The XOR function performs what is called "exclusive OR". With two logical statements, XOR returns TRUE if either statement is TRUE, but returns FALSE if both statements are TRUE. If neither is TRUE, XOR also returns FALSE.
Perform exclusive OR
TRUE or FALSE
=XOR (logical1, [logical2], ...)
logical1 - An expression, constant, or reference that evaluates to TRUE or FALSE.
logical2 - [optional] An expression, constant, or reference that evaluates to TRUE or FALSE.
The XOR function performs what is called "exclusive OR", in contrast to the "inclusive OR" performed by the OR function. Whereas the OR function returns true if any input is TRUE, XOR only returns TRUE in specific cases. In the simplest case, with just two logical statements, XOR returns TRUE only if one of the logicals is TRUE. If both values are TRUE, XOR returns FALSE.
The concept of exclusive OR is more common in the world of programming. In plain English, you can think of a sentence like this: "I'm either going to visit New York or San Francisco this summer". Nothing prevents the speaker from visiting both, but the meaning is clearly that they plan to visit only one or the other. If they visit one or the other, the original statement is TRUE. If they visit neither or both, the original statement is FALSE.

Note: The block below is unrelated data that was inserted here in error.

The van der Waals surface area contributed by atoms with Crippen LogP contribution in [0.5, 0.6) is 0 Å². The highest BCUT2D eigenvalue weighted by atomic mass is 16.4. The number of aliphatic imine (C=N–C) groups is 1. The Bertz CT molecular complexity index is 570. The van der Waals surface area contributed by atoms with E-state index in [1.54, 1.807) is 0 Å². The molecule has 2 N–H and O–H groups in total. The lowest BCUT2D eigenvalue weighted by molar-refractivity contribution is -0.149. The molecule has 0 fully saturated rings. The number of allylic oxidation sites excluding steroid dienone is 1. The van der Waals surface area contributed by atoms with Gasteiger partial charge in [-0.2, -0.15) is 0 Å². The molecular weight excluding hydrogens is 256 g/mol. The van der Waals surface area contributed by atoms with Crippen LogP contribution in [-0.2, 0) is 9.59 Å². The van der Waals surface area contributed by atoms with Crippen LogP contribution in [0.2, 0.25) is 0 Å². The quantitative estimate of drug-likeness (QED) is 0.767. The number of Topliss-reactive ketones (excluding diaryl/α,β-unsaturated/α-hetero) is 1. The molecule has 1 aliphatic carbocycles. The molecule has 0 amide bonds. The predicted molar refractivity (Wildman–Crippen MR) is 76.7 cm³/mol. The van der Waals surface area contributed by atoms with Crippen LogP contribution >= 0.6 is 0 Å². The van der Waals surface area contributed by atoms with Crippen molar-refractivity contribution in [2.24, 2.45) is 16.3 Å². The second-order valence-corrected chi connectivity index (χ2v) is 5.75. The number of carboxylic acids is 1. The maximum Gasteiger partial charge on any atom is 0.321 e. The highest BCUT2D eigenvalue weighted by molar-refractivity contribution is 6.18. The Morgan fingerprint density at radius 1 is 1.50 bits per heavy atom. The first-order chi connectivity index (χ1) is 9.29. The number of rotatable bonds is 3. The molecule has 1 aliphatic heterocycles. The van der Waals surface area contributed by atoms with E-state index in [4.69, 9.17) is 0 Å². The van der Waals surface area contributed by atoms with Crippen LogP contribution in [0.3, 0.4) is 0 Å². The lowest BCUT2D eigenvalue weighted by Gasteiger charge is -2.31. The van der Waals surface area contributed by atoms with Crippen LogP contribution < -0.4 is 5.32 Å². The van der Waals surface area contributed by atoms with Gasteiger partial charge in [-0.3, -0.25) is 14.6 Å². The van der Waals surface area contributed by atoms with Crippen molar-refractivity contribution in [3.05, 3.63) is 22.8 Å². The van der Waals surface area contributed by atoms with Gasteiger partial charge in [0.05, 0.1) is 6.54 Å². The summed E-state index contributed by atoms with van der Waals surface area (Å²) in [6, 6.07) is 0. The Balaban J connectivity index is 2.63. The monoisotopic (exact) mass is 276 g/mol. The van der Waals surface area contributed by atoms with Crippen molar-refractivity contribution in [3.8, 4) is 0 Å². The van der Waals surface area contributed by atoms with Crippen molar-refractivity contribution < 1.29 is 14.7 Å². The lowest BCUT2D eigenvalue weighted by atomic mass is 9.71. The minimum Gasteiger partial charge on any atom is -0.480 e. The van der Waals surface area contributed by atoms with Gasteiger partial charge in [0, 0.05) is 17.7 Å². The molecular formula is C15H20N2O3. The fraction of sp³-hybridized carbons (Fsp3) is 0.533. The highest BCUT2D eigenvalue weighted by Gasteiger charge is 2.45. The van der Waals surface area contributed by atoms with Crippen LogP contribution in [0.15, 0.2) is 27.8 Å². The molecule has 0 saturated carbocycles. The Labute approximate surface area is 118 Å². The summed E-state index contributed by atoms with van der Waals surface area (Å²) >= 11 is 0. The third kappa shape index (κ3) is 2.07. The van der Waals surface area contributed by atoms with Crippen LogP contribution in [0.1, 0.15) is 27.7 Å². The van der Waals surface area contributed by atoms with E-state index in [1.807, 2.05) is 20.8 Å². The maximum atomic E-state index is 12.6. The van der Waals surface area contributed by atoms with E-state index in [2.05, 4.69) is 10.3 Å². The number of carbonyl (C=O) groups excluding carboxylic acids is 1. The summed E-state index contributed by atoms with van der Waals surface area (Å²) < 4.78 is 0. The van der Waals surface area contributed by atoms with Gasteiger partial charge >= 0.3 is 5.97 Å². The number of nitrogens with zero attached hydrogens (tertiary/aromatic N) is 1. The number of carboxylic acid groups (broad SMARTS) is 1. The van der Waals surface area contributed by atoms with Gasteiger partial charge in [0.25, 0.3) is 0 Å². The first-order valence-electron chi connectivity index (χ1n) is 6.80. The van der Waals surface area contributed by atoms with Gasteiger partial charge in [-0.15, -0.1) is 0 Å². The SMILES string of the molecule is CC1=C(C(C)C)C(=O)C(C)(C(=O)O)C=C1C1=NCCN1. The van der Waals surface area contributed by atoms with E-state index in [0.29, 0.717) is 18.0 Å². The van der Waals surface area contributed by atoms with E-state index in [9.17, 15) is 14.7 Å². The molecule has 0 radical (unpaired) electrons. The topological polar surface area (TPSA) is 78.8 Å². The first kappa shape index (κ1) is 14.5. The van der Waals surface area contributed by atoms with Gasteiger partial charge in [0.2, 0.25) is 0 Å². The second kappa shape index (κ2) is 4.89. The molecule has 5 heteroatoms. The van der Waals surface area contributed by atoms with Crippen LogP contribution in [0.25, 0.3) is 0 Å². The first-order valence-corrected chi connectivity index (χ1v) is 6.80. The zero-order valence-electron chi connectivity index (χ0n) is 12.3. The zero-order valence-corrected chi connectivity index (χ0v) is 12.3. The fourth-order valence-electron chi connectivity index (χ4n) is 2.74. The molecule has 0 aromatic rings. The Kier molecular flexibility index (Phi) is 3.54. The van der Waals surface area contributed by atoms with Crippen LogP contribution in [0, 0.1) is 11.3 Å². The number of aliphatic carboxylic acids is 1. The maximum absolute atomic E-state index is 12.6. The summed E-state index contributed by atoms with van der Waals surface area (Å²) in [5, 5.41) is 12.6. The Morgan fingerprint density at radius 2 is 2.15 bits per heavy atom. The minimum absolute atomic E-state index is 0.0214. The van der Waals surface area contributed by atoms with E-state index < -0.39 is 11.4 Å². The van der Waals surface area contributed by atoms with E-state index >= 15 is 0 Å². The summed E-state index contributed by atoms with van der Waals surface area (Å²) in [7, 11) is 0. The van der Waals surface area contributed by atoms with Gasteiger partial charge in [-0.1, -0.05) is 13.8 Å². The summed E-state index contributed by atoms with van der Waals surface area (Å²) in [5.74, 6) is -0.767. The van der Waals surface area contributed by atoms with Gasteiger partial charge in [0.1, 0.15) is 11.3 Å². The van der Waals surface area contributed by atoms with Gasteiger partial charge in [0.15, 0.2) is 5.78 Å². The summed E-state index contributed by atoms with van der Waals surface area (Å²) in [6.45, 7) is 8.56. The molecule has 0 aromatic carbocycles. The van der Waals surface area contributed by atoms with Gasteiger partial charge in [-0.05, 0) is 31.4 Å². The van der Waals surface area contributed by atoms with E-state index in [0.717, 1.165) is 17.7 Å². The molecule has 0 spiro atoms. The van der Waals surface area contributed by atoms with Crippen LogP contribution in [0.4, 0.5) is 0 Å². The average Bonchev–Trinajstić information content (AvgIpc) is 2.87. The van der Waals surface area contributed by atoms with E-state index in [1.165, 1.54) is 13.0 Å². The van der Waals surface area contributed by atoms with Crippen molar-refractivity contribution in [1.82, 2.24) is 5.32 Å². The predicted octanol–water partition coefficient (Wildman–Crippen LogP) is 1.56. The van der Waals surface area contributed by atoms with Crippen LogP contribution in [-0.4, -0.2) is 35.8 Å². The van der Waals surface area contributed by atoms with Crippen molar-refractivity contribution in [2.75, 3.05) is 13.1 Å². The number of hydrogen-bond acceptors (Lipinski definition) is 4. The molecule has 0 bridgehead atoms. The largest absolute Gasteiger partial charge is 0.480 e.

Example #1 - two values
In the example shown, the formula in D5, copied down, is:
The Excel OR function returns TRUE if any given argument evaluates to TRUE, and returns FALSE if all supplied arguments evaluate to FALSE. For example, to test A1 for either "x" or "y", use =OR(A1="x",A1="y"). The OR function...
The Excel NOT function returns the opposite of a given logical or Boolean value. When given TRUE, NOT returns FALSE. When given FALSE, NOT returns TRUE. Use the NOT function to reverse a logical value.
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